The ongoing crisis in Ontario’s health-care system was top of mind as the president of the Ontario Medical Association made his way through Kingston on Thursday to meet with local physician leaders.
Dr. Andrew Park visited the Weller Community Health Centre, Kingston Health Sciences Centre, Dr. David Barber of the department of family medicine, as well as Dr. Jane Philpott, dean of the faculty of health sciences at Queen’s University.
Based in London, Park is an emergency physician and also teaches as an assistant professor at the Schulich School of Medicine at Western University. As president of the OMA, which functions as an advocacy body for Ontario’s physicians, Park represents 43,000 physicians across the province, engaging with colleagues across Ontario to better understand local issues in the medical field as well as the wider physician body to improve overall access to health care across the province.
“We have 40,000 physicians that we represent with an incredible wealth of information and expertise and experience in the system,” he said. “We bring that noise to help shape the health-care system in terms of access to people.”
The OMA is currently working with the provincial government to address three points of crisis: a lack of primary care physicians, an overburden of administrative work for family doctors, and poor access to home and community care in Ontario.
Currently, 2.2 million Ontarians don’t have access to a primary care physician, which Park said has overwhelmed the rest of the health-care system.
“The family doctor is the first point of access and the quarterback for your care and what we consider the foundation of a healthy, healthy, functioning health-care system,” he said.
Kingston has been impacted by the shortage of both emergency and primary care physicians. On Aug. 26, the Urgent Care Centre at Hotel Dieu Hospital reduced its weekend hours due to a lack of emergency doctors. Park acknowledged this as a demonstration of the urgent need for more emergency care physicians in Kingston.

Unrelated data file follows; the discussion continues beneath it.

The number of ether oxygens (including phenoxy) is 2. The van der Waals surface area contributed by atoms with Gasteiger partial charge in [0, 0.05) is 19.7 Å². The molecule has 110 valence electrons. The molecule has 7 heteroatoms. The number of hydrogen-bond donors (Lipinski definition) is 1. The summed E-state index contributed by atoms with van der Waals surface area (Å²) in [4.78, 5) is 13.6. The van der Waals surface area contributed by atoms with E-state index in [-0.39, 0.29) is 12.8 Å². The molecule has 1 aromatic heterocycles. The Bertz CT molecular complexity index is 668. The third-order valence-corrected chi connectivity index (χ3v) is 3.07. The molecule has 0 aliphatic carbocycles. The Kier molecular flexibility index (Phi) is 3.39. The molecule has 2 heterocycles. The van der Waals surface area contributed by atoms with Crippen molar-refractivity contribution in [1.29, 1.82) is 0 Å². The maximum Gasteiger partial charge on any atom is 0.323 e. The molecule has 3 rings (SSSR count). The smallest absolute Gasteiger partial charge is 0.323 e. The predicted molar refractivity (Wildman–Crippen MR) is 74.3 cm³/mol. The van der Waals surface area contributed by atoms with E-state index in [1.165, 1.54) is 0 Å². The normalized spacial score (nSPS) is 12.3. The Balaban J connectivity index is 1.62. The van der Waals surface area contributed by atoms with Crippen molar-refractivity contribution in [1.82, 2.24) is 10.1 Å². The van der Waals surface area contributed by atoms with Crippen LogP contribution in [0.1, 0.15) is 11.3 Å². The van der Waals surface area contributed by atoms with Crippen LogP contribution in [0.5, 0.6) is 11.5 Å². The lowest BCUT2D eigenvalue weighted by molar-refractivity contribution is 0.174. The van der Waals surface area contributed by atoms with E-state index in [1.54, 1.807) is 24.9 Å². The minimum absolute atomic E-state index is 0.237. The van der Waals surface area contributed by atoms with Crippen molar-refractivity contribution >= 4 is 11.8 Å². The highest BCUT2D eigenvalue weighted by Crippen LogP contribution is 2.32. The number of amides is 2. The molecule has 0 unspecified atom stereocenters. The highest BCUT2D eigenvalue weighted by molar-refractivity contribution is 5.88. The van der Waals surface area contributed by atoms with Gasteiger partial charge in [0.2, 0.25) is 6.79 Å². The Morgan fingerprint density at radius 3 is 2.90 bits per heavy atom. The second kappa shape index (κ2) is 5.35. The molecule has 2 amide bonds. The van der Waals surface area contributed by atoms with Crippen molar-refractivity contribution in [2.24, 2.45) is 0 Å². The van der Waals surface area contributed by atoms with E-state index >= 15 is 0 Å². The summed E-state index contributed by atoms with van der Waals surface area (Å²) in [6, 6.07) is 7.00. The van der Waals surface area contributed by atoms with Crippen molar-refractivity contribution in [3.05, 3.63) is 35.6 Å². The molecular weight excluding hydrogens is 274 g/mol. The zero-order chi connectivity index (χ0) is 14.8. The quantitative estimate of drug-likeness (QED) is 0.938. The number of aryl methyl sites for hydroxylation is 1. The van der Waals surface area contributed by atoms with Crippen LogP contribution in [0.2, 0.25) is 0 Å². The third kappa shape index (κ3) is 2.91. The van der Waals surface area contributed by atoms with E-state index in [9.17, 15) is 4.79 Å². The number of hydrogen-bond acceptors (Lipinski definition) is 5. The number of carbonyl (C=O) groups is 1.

“It’s very concerning,” he said.
A high demand for primary care physicians is one pressing issue in Kingston.
“(We’ve heard) from specialists that they treat a lot of patients without a family physician having to do a lot of primary care, which is not their job as specialists,” Park said. “When specialists are doing other duties without a primary care, it does slow that system down.”
“We want our system to be timely and accessible, and right now we’re struggling with that.”
As an emergency physician himself, he sees the current shortage of emergency physicians and the stressful working environment due to shortages of physicians in Kingston as making it difficult to attract new emergency doctors to the Kingston region.
Park mentioned that the COVID-19 pandemic magnified the crisis.
“We pressed pause on a health-care system,” he said. “When we press play and resume on the system, it wasn’t that we started where we left off, but instead it was two to three years where people were two to three years more advanced in their chronic illness and more advanced in their new diagnoses. That placed a tremendous amount of burden.”
By generating better access to home and community care, the medical system will be able to better support patients who don’t need acute care and who would otherwise take up hospital beds at a higher and less efficient cost to Ontario’s hospitals.
“It’s really about access, and we access better when we have a better integrated health-care system,” he said.
Though he believes the provincial government is responding well to the need for increased medical care in Ontario by increasing enrolment in medicine as benefiting the province, he emphasized a greater need for the government to better promote team-based care in Ontario to improve access to health.
“We don’t always meet business practitioners, social workers, pharmacists, dietitians, other allied health care that can then extend up the capacity and position as a team, and we should reel them back in,” he said.
Though Park mentioned the OMA is cognizant of pressing issues in the Ontario health-care system, such as emergency department closures and long wait times for surgeries, the OMA hopes that by putting in services upstream instead of reacting to issues as they come downstream, additional costs will be offset.